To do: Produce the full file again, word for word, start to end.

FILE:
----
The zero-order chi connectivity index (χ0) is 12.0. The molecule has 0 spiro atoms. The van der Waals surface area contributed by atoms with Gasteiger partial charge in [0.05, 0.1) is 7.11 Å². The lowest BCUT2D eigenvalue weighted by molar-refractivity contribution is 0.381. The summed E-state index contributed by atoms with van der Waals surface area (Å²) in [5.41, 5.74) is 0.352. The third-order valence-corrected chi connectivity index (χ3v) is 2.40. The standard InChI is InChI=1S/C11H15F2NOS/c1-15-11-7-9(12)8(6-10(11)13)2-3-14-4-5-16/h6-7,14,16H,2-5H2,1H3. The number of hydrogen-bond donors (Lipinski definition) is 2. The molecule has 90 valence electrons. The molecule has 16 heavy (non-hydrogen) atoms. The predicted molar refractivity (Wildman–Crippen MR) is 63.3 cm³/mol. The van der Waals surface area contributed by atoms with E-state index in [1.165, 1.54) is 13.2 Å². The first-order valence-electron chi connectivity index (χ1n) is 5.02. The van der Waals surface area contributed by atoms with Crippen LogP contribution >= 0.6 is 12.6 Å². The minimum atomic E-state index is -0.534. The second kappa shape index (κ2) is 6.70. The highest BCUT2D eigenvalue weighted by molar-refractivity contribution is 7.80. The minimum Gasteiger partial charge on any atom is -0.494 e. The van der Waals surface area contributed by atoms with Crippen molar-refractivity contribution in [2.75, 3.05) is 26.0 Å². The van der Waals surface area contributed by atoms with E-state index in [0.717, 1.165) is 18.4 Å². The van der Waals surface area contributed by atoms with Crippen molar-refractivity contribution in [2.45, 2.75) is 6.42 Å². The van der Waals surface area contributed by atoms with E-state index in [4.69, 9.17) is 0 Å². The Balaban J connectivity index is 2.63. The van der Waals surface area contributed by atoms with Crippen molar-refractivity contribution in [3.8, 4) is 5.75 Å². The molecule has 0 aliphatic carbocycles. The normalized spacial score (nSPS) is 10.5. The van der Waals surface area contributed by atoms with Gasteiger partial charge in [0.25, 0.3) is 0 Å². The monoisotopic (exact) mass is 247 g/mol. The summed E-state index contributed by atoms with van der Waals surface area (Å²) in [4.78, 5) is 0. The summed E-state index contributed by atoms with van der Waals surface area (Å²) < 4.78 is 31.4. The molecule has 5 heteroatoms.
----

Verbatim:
The zero-order chi connectivity index (χ0) is 12.0. The molecule has 0 spiro atoms. The van der Waals surface area contributed by atoms with Gasteiger partial charge in [0.05, 0.1) is 7.11 Å². The lowest BCUT2D eigenvalue weighted by molar-refractivity contribution is 0.381. The summed E-state index contributed by atoms with van der Waals surface area (Å²) in [5.41, 5.74) is 0.352. The third-order valence-corrected chi connectivity index (χ3v) is 2.40. The standard InChI is InChI=1S/C11H15F2NOS/c1-15-11-7-9(12)8(6-10(11)13)2-3-14-4-5-16/h6-7,14,16H,2-5H2,1H3. The number of hydrogen-bond donors (Lipinski definition) is 2. The molecule has 90 valence electrons. The molecule has 16 heavy (non-hydrogen) atoms. The predicted molar refractivity (Wildman–Crippen MR) is 63.3 cm³/mol. The van der Waals surface area contributed by atoms with E-state index in [1.165, 1.54) is 13.2 Å². The first-order valence-electron chi connectivity index (χ1n) is 5.02. The van der Waals surface area contributed by atoms with Crippen LogP contribution >= 0.6 is 12.6 Å². The minimum atomic E-state index is -0.534. The second kappa shape index (κ2) is 6.70. The highest BCUT2D eigenvalue weighted by molar-refractivity contribution is 7.80. The minimum Gasteiger partial charge on any atom is -0.494 e. The van der Waals surface area contributed by atoms with Crippen molar-refractivity contribution in [2.75, 3.05) is 26.0 Å². The van der Waals surface area contributed by atoms with E-state index in [0.717, 1.165) is 18.4 Å². The van der Waals surface area contributed by atoms with Crippen molar-refractivity contribution in [2.45, 2.75) is 6.42 Å². The van der Waals surface area contributed by atoms with E-state index in [4.69, 9.17) is 0 Å². The Balaban J connectivity index is 2.63. The van der Waals surface area contributed by atoms with Crippen molar-refractivity contribution in [3.8, 4) is 5.75 Å². The molecule has 0 aliphatic carbocycles. The normalized spacial score (nSPS) is 10.5. The van der Waals surface area contributed by atoms with Gasteiger partial charge in [0.25, 0.3) is 0 Å². The monoisotopic (exact) mass is 247 g/mol. The summed E-state index contributed by atoms with van der Waals surface area (Å²) in [4.78, 5) is 0. The summed E-state index contributed by atoms with van der Waals surface area (Å²) < 4.78 is 31.4. The molecule has 5 heteroatoms.